A new method to work out where the finest, freshest powder snow is lying has been determined by the European Space Agency (ESA).
The agency found that the freshest, lightest snow with the smallest snowflake grain size was the most reflective of sunlight bouncing back off it.
Older snow tended to lose its granularity and also, the ESA found, its reflective quality, giving off a duller reflection or lower ‘albedo’ – a measure of the amount of radiation that is reflected back toward space from the Earth’s surface.
Fresh, dry snow tends to have a small grain size that is under 0.5 mm in diameter. As it melts, the grain size grows and the larger grains reflect less sunlight, so there’s a lower albedo measure for older snow.
Although this finding may make it easier to identify fresh powder from weather satellites in future to aid snow reports for skiers and boarders, the main interest of the ESA is in measuring the impact of climate change.
Typically, about one-third of the sunlight that hits the Earth is reflected, while the other two-thirds is absorbed by the atmosphere, land, and the ocean.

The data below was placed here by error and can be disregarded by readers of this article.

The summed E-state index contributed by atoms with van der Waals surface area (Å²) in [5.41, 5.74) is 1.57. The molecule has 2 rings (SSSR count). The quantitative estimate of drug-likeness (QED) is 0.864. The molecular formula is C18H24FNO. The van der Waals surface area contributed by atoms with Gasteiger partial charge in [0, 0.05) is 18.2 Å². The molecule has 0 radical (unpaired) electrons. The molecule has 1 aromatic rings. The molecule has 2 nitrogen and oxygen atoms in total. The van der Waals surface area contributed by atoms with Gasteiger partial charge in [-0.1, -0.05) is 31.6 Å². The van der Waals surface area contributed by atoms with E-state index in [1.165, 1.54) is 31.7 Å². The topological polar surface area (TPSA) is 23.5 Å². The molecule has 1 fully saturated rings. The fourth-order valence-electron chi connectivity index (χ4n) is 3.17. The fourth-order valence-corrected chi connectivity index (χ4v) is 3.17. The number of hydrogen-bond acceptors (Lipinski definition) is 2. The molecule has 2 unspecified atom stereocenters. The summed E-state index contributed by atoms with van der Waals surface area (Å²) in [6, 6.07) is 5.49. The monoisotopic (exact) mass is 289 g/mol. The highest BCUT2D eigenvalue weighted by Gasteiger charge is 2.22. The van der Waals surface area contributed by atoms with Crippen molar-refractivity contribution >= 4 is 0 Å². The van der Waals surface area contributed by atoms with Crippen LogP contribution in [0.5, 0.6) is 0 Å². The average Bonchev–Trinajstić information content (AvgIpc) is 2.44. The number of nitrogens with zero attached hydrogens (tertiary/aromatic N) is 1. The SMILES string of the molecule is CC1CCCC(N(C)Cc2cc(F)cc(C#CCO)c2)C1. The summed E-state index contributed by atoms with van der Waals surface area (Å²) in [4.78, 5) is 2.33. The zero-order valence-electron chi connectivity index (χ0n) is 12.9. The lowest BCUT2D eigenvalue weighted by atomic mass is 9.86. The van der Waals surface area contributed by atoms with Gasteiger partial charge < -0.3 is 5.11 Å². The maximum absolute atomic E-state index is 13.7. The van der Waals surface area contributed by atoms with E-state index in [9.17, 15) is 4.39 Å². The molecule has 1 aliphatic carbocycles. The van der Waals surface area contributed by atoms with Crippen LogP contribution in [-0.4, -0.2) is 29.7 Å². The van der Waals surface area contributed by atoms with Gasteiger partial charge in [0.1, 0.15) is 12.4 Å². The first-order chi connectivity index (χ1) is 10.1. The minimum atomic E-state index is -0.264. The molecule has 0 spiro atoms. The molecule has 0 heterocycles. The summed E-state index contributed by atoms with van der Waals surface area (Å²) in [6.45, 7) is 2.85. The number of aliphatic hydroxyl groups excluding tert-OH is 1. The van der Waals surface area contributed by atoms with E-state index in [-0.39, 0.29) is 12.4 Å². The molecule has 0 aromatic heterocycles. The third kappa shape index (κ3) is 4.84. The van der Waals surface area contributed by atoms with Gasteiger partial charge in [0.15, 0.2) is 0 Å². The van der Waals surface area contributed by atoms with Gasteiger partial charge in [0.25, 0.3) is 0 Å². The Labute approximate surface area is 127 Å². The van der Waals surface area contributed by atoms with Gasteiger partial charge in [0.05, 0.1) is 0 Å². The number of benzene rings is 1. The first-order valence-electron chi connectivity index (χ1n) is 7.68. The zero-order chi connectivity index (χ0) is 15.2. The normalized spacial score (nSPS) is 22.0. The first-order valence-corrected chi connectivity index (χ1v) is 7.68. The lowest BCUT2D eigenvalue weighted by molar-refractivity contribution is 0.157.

However, less fresh powder snow falling; rapid thawing of fresh snow that does fall and increasing levels of pollution means that less sunlight bounces back in to space.
The ESA are now applying a new analytical theory to Copernicus Sentinel-3 satellite data to shed new light on Greenland’s changing albedo.
“The albedo of Earth’s surface varies naturally according to the changing colours of the season, but long-term trends in changing snow and ice cover, as well as changing vegetation cover and air pollution, are having an impact on the overall balance of Earth’s albedo – and, hence, on how much heat it absorbs,” an ESA spokesperson explained.
“One way of measuring the albedo of snow is to monitor how the surface colour changes because of pollution such as from wildfire soot. But this doesn’t give us the whole story. Remarkably, this exciting new theory allows us to retrieve snow grain size from satellite optical images,” explained Jason Box, who is an expert at the Geological Survey of Denmark and Greenland (GEUS).